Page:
Xiaomi launched its Mi5 smartphone on Wednesday, using its first ever European launch event to take on Samsung and Apple handsets and build up its brand beyond its current markets.
The Chinese mobile company took the wraps off the 5.15 inch Mi5 smartphone which will cost 2,699 yuan ($354) for the top-end 120 gigabyte version and 1,999 yuan for the 32 GB handset.
Xiaomi's Mi5 will be available from March 1 in China and will roll out to the company's other markets such as India.
A few of the key features include:
The smartphone maker, which is valued at around $45 billion, has seen huge growth due to its tactic of selling low-price, high-spec smartphones and using a mix of social media and selling direct to the consumer to build its brand.
But as the smartphone market slows, particularly in China, Xiaomi is looking beyond its current markets and to the West where there is a big demand for its devices.
Xiaomi has previously signaled its intent to break into the U.S. and European market but has always declined to give a specific timeframe.
"We primarily focus on existing markets…we're beginning to work our way into other markets," Barra told CNBC in a TV interview on Wednesday.
Analysts said that Xiaomi would be looking for growth elsewhere amid slower growth in China.
"It's little surprise Xiaomi has gone for a big European launch. As the Chinese smartphone market plateaus, it is essential Xiaomi (and other Chinese phone makers) drive growth in international markets," Ben Wood, chief of research at CCS Insight, told CNBC by email.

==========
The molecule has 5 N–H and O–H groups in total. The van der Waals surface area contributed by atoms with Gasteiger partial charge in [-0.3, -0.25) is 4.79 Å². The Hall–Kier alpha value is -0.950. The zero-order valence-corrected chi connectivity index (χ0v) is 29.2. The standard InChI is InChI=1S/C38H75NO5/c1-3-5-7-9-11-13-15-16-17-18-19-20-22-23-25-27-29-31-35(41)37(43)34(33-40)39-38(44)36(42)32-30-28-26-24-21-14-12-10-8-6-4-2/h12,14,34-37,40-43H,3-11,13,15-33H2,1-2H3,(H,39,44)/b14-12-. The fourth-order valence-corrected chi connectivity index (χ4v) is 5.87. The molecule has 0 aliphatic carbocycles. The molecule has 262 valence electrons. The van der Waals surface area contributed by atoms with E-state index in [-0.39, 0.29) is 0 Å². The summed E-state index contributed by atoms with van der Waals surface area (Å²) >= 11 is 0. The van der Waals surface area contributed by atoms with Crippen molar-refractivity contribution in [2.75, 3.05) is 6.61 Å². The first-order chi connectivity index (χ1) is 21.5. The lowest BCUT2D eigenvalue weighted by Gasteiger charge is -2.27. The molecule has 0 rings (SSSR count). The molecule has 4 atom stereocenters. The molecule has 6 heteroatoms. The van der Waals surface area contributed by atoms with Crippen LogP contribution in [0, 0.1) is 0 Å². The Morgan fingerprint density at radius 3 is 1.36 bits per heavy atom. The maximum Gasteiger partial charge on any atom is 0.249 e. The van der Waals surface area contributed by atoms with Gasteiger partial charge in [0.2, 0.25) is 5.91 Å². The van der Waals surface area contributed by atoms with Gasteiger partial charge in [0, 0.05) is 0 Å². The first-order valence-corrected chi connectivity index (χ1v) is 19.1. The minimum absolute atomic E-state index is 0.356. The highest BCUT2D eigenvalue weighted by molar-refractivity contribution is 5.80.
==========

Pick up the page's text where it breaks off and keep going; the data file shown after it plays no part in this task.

"The big questions for Xiaomi are whether it has overcome the intellectual property challenges it has faced to date and how it builds its brand to Western consumers who will never have heard of the brand?"
Hugo Barra, international vice-president, addressed the patent issue at MWC, saying that the company filed 3,600 patents last year globally. Barra told CNBC in December that Xiaomi had filed over 6,000 patents with 40 percent of them in 2015 being filed outside of China.
The Chinese upstart currently holds a 4.6 percent smartphone market share, according to IDC, and is hoping to increase that this year with the Mi5.
During the event, Barra constantly compared the Mi5 to rivals Apple and Samsung, a feature that is often seen in Xiaomi's launches as it looks to position its brand alongside the world's biggest smartphone makers.Most of Xiaomi's success in China has been built on the ability to get users to spend money on its software and services. There are some doubts about whether Xiaomi can replicate this model abroad when it expands into western markets where Google and Apple's services dominate.
But Barra said that the sales model would be transferable globally and Xiaomi was already starting to make moves in this space.
"We'll bring this to other markets…so lot of exciting evolution ahead which will allow us to bring our internet content outside of China," Barra told CNBC.